After getting packed we made our way back over to Touratech and the technician tried to adjust the shock but it made no difference. After all the BS and worry on the main seal repair, the loss of the month and money spent, then the failure of the rear shock and how much the issues had changed my plans, my blood pressure skyrocketed at the thought of waiting for additional parts or repairs or replacement.
When Ivan finally arrived at 2:30, he jumped in the shop and after about 30 minutes or so asked me to come try the bike. It was indeed better but still sagged more than before the failure. He suspected the springs had sacked out and said they'd replace them except he had none in stock in the rating mine were built to. The shock had been set up for my weight, plus a passenger with full luggage, so the current spring rate should have more than covered me and my gear alone. The fact that the springs were now weak and the shock had to be rebuilt so early in its lifespan for such a highly priced premium suspension was disappointing. I made the decision to keep going though the shock still wasn't 100%, but was better than a failed one. Expressing my frustrations on gear failures, it would be easy to mistake them for complaints, but Ivan and Touratech Peru were absolutely first class and I highly recommend them.
It was now 4 pm and the next destination of Nazca was many hours away. The way south out of Lima wasn’t too bad, other than a couple of streets that appeared to have been bombed, and we got onto the highway pretty easily. The blowing sand and high dunes continued and the landscape was desolate and ugly as we flew towards Nazca, riding through a legitimate late day sandstorm.
By the time we made the town of Ica, it was getting late and Nazca was too far in the fading light. Ed spotted an old hacienda style hotel and we grabbed a room for the night. It was a really nice place with many outdoor areas and rustic architecture. It was a little oasis in the midst of a desert and sand coated town. The night’s meal and cervezas were outstandingly good.
The next morning Nazca and its famous lines were the destination for the day. The ride continued in dust and dunes and desolation, yet amazing to see.
So many miles and hours of this, the mind can't help but wonder... what if?
Dropping into a river valley broke the barren terrain
As the day wore down, in the drone zone of hours blasting across a huge plain, suddenly a lone road sign appeared "Lineas de Nazca". We hit the brakes hard and made the stop, rolling my bike in for a picture as Ed did the same. From nowhere a man appeared, as if he'd came out of a hole in the ground, as there was no hut or anything and we’d seen no one. It weirded us out. He was telling us not to put the bikes in front of the sign since we were actually in the archeological zone. It was shocking to realize we were actually riding through the Nazca lines on a road that cuts right through them.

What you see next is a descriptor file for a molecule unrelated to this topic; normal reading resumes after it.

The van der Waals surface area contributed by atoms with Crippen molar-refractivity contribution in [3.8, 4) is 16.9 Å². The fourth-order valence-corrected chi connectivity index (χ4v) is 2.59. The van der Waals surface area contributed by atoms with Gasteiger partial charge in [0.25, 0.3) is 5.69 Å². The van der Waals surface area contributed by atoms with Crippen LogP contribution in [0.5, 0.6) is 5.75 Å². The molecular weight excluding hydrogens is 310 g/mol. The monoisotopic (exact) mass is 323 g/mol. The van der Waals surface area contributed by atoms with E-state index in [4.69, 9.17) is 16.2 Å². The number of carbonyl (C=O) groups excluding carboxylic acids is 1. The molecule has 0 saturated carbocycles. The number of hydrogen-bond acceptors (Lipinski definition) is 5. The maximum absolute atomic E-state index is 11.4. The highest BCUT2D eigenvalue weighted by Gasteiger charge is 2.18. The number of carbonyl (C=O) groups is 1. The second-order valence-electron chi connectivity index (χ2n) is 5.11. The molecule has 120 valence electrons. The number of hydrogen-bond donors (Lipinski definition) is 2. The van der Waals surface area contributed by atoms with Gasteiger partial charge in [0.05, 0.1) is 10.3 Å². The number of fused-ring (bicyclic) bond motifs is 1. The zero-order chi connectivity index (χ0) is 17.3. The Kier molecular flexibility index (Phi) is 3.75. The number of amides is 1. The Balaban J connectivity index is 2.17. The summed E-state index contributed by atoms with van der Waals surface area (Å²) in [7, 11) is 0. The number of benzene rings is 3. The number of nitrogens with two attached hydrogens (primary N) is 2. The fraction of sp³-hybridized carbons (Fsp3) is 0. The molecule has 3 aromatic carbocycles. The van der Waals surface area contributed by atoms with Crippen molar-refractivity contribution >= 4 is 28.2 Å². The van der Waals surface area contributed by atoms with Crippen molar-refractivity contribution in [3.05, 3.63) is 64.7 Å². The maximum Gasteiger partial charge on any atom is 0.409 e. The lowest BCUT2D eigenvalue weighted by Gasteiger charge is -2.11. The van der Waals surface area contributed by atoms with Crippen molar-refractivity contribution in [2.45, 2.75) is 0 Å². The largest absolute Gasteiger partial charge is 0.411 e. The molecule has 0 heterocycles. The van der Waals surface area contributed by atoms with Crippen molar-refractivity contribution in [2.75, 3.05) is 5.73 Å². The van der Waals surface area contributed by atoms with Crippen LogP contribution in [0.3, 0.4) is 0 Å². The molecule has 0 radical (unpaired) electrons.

I played "stupid gringo" and acted like I didn't understand the man, just long enough for Ed to hit the shutter on my camera, then backed the bike out. Ed rode his 800 up quickly and I got a shot of him as well to the high frustration of our shape-shifting attendant.
I added one of my stickers to the collection on the sign, to which he shook his head in frustration... as if one more somehow mattered.
A few meters down the road we stopped to climb a viewing tower and get a couple of pics, realizing how close the lines were to the edge of the highway. It was hard to imagine that these lines and drawings could last for such a long time, until I read that this desert never receives rain and now scientists are worried that with the climate change rains may come.
Overhead, the constant buzz of single engine aircraft called your eyes to watch, dipping their wings from side to side in sharp turns for the line viewing benefit of passengers, but as likely to nauseate the poor folks as well.
From the safety of my couch watching documentaries, I often wondered why the Nazca lines existed and who in their right mind would spend so much time making them... that is until I stood in the place and realized that if you lived in such an absolutely desolate locale, there wasn't a damn thing else to do.
We fired up and blew on down the road for Nazca itself. It was late afternoon and we desperately needed some grub when rolling in, parking at a little street-side cafe. A Suzuki DR650 putted past, taking no notice of our two bikes parked on the street.
The hostel wasn’t too far away, and as we loaded up, Ed noticed his license plate was missing. It had been bolted to his side case, but in Lima, Ed decided he wanted to ride around without side cases on the moto, so he'd used wire to hang it from his top case, forgetting to bolt it back on when we left town. A single piece of wire hanging off his top case was evidence that the wind had flexed the wire until it broke, dropping the plate somewhere amid hundreds of miles of desolate road.
Ed decided he’d last seen the plate at the viewing tower for the lines and headed back to search the roadside while I went on to the hostel. The DR650 and rider we’d seen earlier was parked at the hostel but didn't acknowledge me. A couple of hours later Ed appeared at the hostel, having had no luck. I suggested getting a sign shop to make a fake one out of metal and he agreed. Considering Ed's passport, registration and moto title all had differing names on them, I figured his showing up at the Bolivian border with no license plate, probably wouldn't go over well...
A few days previous, Ken and Chip (I think) had mentioned insurance and I realized I’d forgotten to buy it after crossing into Peru. There was none sold at the crossing and once on the way into Peru and into the desert I'd simply forgotten in trying to make the town for the night, never to be remembered again. Ed's missing license plate would be a great excuse to get pulled over by the well known corrupt Peruvian police, in which I'd get busted for no insurance. After some thought and discussion, the much larger city of Cusco seemed to be a better place to have a fake plate made up than in the village of Nazca.
The evening in the hostel was spent uploading photos and updating the blog on the excruciatingly slow Peruvian internet.
Lima to Ica and Nazca